As part of the Northern Territory’s Digital Action Plan, NEXTDC has begun work on its D1 Darwin data centre, the first of its kind in the region.
The $80 million critical infrastructure project will house around 1500 racks and support an IT load of 8 MW, and will be connected to the planned sub-sea and terrestrial cables securing the Territory’s access to South-east Asia.
The first stage of the project is expected to be operational by mid-2024, with the aim of connecting it to the Darwin-Jakarta-Singapore Cable (DJSC) that was approved by the NT Government earlier this year.
The centre will help support Darwin’s public and private sector digital infrastructure, as well as provide secure connection and data storage to Australian and overseas customers through a partnership with specialist fibre and network solutions provider Vocus.
Situated at 2 Harvey Street, the centre is within walking distance from the new Charles Darwin University CBD campus. It will also be home to an innovation centre with collaborative spaces for entrepreneurs, start-ups and growth companies to develop the NT’s tech industry.
NEXTDC’s CEO Craig Scroggie said the centre will mean the NT economy benefits from world-class digital infrastructure and secure, low-latency access to global cloud platforms to fully maximise the benefits of emerging technologies such as generative AI, automation and robotics.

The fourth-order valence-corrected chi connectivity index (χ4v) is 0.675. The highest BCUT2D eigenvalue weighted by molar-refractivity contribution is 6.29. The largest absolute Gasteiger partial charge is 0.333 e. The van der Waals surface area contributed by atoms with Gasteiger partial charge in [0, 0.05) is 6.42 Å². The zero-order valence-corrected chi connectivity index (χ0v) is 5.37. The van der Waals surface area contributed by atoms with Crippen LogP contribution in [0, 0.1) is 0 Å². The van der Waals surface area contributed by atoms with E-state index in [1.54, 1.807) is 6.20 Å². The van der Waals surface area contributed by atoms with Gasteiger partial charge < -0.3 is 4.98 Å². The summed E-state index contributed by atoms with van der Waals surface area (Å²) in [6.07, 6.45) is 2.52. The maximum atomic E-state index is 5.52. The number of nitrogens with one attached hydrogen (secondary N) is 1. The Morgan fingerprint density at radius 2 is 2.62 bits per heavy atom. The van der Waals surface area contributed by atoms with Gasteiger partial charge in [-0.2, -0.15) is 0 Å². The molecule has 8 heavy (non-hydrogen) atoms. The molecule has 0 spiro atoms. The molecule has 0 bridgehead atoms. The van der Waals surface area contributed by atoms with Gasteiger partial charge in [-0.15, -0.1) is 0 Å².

“As our flagship data centre in NT, D1 Darwin forms part of NEXTDC’s strategy to leverage the next frontier of Edge computing and for the region, it is a big step towards national digital equity,” Mr Scroggie said.
“Its proximity to Darwin’s CBD and direct access to the major submarine cable infrastructure means legacy industries such as mining and resources, alongside the emerging defence sector, can have real-time responsiveness to operational and mission-critical needs, fully capturing the value of emerging technologies.”
Kapitol Group NT is overseeing construction on the project, which is expected to create up to 200 jobs and contribute to the region’s $40 billion 2030 economic outlook from its Digital Territory Action Plan.
Carbon-neutral certified company NEXTDC bought the land and announced its intention to build the centre in October 2021, but already has centres in every other Australian capital city except Hobart.
Chief Minister Natasha Fyles said getting the build of D1 Darwin underway is an exciting step for the future of Northern Territory’s digital economy and will give many organisations in the region the opportunity to empower and activate their digital transformation strategies.